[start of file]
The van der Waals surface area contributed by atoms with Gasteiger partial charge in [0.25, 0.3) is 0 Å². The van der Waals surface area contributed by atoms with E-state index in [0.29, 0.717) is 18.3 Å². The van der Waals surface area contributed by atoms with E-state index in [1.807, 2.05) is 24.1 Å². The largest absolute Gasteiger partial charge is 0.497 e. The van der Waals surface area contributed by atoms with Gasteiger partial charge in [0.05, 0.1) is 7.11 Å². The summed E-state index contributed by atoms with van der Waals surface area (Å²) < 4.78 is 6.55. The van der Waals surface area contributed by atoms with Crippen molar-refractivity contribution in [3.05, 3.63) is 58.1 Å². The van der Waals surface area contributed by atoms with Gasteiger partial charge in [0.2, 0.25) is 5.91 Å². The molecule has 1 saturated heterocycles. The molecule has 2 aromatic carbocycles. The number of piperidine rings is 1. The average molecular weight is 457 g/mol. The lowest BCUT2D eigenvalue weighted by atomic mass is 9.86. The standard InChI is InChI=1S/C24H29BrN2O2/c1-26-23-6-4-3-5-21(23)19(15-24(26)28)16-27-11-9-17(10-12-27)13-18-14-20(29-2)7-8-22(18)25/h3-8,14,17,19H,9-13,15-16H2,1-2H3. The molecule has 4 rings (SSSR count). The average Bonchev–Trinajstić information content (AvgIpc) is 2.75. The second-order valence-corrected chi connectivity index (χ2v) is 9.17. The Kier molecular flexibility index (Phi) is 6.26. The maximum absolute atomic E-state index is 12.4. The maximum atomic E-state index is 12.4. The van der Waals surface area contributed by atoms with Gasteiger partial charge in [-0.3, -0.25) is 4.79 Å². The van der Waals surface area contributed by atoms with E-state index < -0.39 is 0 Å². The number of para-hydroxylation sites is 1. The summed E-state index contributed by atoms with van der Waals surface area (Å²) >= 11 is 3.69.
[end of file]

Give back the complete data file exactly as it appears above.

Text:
The van der Waals surface area contributed by atoms with Gasteiger partial charge in [0.25, 0.3) is 0 Å². The van der Waals surface area contributed by atoms with E-state index in [0.29, 0.717) is 18.3 Å². The van der Waals surface area contributed by atoms with E-state index in [1.807, 2.05) is 24.1 Å². The largest absolute Gasteiger partial charge is 0.497 e. The van der Waals surface area contributed by atoms with Gasteiger partial charge in [0.05, 0.1) is 7.11 Å². The summed E-state index contributed by atoms with van der Waals surface area (Å²) < 4.78 is 6.55. The van der Waals surface area contributed by atoms with Crippen molar-refractivity contribution in [3.05, 3.63) is 58.1 Å². The van der Waals surface area contributed by atoms with Gasteiger partial charge in [0.2, 0.25) is 5.91 Å². The molecule has 1 saturated heterocycles. The molecule has 2 aromatic carbocycles. The number of piperidine rings is 1. The average molecular weight is 457 g/mol. The lowest BCUT2D eigenvalue weighted by atomic mass is 9.86. The standard InChI is InChI=1S/C24H29BrN2O2/c1-26-23-6-4-3-5-21(23)19(15-24(26)28)16-27-11-9-17(10-12-27)13-18-14-20(29-2)7-8-22(18)25/h3-8,14,17,19H,9-13,15-16H2,1-2H3. The molecule has 4 rings (SSSR count). The average Bonchev–Trinajstić information content (AvgIpc) is 2.75. The second-order valence-corrected chi connectivity index (χ2v) is 9.17. The Kier molecular flexibility index (Phi) is 6.26. The maximum absolute atomic E-state index is 12.4. The maximum atomic E-state index is 12.4. The van der Waals surface area contributed by atoms with Gasteiger partial charge in [-0.3, -0.25) is 4.79 Å². The van der Waals surface area contributed by atoms with E-state index < -0.39 is 0 Å². The number of para-hydroxylation sites is 1. The summed E-state index contributed by atoms with van der Waals surface area (Å²) >= 11 is 3.69.